* Ex-Marc Jacobs International CFO is suing the company for allegedly making him look at gay porn. Wait, you can sue people for that? [Fashionista]
* Monty, the Yale Law School Therapy Dog, is already being billed out to the max. How long before Monty develops a superiority complex and a coke habit? [NPR]
* Judge Judy was rushed to the hospital, but she’s okay. Phew, for a second I thought I was going to have to start watching Judge Joe Brown. [New York Post]
* The Bronx Zoo cobra has been recaptured. I thought the Dred Scott decision had been overturned, but apparently cobra wars have just begun. [Village Voice]
* Why would I need to drink a “Raging Bitch” when I could just go to Michigan and marry one? [Legal Blog Watch]
* Wisconsin Democrats don’t want to show up for work, Wisconsin Republicans don’t want to follow the law, and the state is basically a functional anarchy. Is @aaronrodgers12 waiting for a personal invitation to come fix this? Let’s go MVP, you don’t think we give out championship belts just for playing football do you? [WSJ Law Blog]
In the first four parts of the Career Center “Tip of the Day” series, focused on how junior associates can become more indispensable to their law firms, we covered the importance of taking ownership of your work, becoming an expert in your field, developing effective management strategies, and the knowing the local rules of court and the judge’s chambers rules.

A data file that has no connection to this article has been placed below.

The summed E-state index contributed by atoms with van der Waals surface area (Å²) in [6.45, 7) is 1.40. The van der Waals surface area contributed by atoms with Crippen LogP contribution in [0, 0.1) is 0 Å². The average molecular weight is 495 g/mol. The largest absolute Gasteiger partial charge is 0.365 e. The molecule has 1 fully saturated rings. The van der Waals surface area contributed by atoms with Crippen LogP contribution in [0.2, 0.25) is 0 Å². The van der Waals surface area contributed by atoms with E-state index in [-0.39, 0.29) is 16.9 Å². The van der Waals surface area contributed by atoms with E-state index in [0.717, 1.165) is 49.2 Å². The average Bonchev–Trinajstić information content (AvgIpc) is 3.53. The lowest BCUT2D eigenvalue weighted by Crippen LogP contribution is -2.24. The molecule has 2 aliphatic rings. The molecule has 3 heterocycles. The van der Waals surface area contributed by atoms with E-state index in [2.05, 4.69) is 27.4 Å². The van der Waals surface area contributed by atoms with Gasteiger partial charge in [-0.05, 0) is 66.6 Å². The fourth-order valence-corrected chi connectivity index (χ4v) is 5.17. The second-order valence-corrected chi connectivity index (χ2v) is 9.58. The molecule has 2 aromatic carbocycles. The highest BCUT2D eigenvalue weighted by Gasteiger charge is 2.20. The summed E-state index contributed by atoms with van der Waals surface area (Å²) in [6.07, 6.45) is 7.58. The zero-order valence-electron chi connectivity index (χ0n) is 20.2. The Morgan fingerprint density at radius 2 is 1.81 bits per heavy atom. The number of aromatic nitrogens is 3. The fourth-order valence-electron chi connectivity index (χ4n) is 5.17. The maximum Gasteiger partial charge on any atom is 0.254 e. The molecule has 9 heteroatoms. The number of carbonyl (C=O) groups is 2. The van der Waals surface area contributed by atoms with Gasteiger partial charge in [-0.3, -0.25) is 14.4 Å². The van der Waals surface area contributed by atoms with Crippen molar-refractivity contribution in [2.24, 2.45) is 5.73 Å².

Today’s final tip focuses on developing relationships with clients….
In 2009, a paramedic in Connecticut went home and complained about her boss on Facebook. Then she got fired.
“Love how the company allows a 17 to be a supervisor,” 42-year-old Dawnmarie Souza wrote. A “17” is the code her company, the American Medical Response ambulance service, uses for a psychiatric patient. She also called her boss a “scumbag as usual.” Several people joined in the discussion thread.
Her company’s blogging and Internet posting policy prohibited employees from saying anything negative online about the company or its employees.
The National Labor Relations Board found out about Souza’s plight and filed a complaint against the company. In February, AMR agreed to change its Internet policy, as part of a settlement that fundamentally changes the consequences of poor Facebook judgment….
Today, U.S. Senator Barbara Boxer called out the American Bar Association and asked the ABA to require law schools to provide accurate post-graduate employment and salary information about their former students. And so now the movement to get law schools to engage in some basic transparency about the value of a legal education just got some political muscle.
What a day.
And the ABA should heed this warning. Those who are ruined in part due to the misleading information spewed out by American law schools are generally a powerless bunch; the ABA can ignore their cries with impunity. But you ignore U.S. senators at your peril. If you want to turn a blind eye to the senior legislative chamber, you best be a President eager to engage in military action. Heck, with the political muscle of a U.S. senator behind it, maybe the mainstream press will start noticing that America’s future lawyers are lied to by legal educators on a daily basis.